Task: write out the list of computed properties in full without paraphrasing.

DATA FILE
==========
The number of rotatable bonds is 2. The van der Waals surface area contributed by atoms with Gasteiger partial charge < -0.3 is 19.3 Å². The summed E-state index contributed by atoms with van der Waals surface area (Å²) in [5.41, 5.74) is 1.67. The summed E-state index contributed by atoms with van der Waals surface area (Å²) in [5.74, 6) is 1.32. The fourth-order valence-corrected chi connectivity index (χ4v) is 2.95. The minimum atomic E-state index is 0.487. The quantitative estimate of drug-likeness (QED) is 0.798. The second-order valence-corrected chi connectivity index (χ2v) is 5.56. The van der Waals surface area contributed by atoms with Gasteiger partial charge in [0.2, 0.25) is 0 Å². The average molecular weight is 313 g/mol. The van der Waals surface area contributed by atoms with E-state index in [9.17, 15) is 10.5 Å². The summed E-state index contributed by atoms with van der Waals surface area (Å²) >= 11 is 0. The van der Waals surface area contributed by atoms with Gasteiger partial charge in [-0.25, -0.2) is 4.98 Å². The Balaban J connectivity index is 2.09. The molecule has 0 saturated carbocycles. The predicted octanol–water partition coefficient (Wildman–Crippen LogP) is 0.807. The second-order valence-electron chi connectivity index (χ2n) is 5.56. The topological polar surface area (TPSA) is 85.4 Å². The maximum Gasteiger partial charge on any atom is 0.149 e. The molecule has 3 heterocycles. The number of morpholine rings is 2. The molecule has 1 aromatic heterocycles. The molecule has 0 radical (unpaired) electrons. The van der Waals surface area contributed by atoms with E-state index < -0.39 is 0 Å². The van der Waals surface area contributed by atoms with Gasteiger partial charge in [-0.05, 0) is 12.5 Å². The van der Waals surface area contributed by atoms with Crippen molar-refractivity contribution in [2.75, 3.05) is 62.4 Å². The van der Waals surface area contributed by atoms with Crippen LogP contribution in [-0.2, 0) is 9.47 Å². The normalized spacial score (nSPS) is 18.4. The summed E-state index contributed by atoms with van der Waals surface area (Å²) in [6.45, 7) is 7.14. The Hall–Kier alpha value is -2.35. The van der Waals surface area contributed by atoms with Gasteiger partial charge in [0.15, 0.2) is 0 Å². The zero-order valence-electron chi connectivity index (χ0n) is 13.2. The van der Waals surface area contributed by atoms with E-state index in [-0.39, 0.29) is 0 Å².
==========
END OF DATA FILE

The number of rotatable bonds is 2. The van der Waals surface area contributed by atoms with Gasteiger partial charge < -0.3 is 19.3 Å². The summed E-state index contributed by atoms with van der Waals surface area (Å²) in [5.41, 5.74) is 1.67. The summed E-state index contributed by atoms with van der Waals surface area (Å²) in [5.74, 6) is 1.32. The fourth-order valence-corrected chi connectivity index (χ4v) is 2.95. The minimum atomic E-state index is 0.487. The quantitative estimate of drug-likeness (QED) is 0.798. The second-order valence-corrected chi connectivity index (χ2v) is 5.56. The van der Waals surface area contributed by atoms with Gasteiger partial charge in [0.2, 0.25) is 0 Å². The average molecular weight is 313 g/mol. The van der Waals surface area contributed by atoms with E-state index in [9.17, 15) is 10.5 Å². The summed E-state index contributed by atoms with van der Waals surface area (Å²) >= 11 is 0. The van der Waals surface area contributed by atoms with Gasteiger partial charge in [-0.25, -0.2) is 4.98 Å². The Balaban J connectivity index is 2.09. The molecule has 0 saturated carbocycles. The predicted octanol–water partition coefficient (Wildman–Crippen LogP) is 0.807. The second-order valence-electron chi connectivity index (χ2n) is 5.56. The topological polar surface area (TPSA) is 85.4 Å². The maximum Gasteiger partial charge on any atom is 0.149 e. The molecule has 3 heterocycles. The number of morpholine rings is 2. The molecule has 1 aromatic heterocycles. The molecule has 0 radical (unpaired) electrons. The van der Waals surface area contributed by atoms with E-state index < -0.39 is 0 Å². The van der Waals surface area contributed by atoms with Gasteiger partial charge in [-0.05, 0) is 12.5 Å². The van der Waals surface area contributed by atoms with Crippen molar-refractivity contribution in [2.75, 3.05) is 62.4 Å². The van der Waals surface area contributed by atoms with Crippen LogP contribution in [-0.2, 0) is 9.47 Å². The normalized spacial score (nSPS) is 18.4. The summed E-state index contributed by atoms with van der Waals surface area (Å²) in [6.45, 7) is 7.14. The Hall–Kier alpha value is -2.35. The van der Waals surface area contributed by atoms with Gasteiger partial charge in [0.15, 0.2) is 0 Å². The zero-order valence-electron chi connectivity index (χ0n) is 13.2. The van der Waals surface area contributed by atoms with E-state index in [-0.39, 0.29) is 0 Å².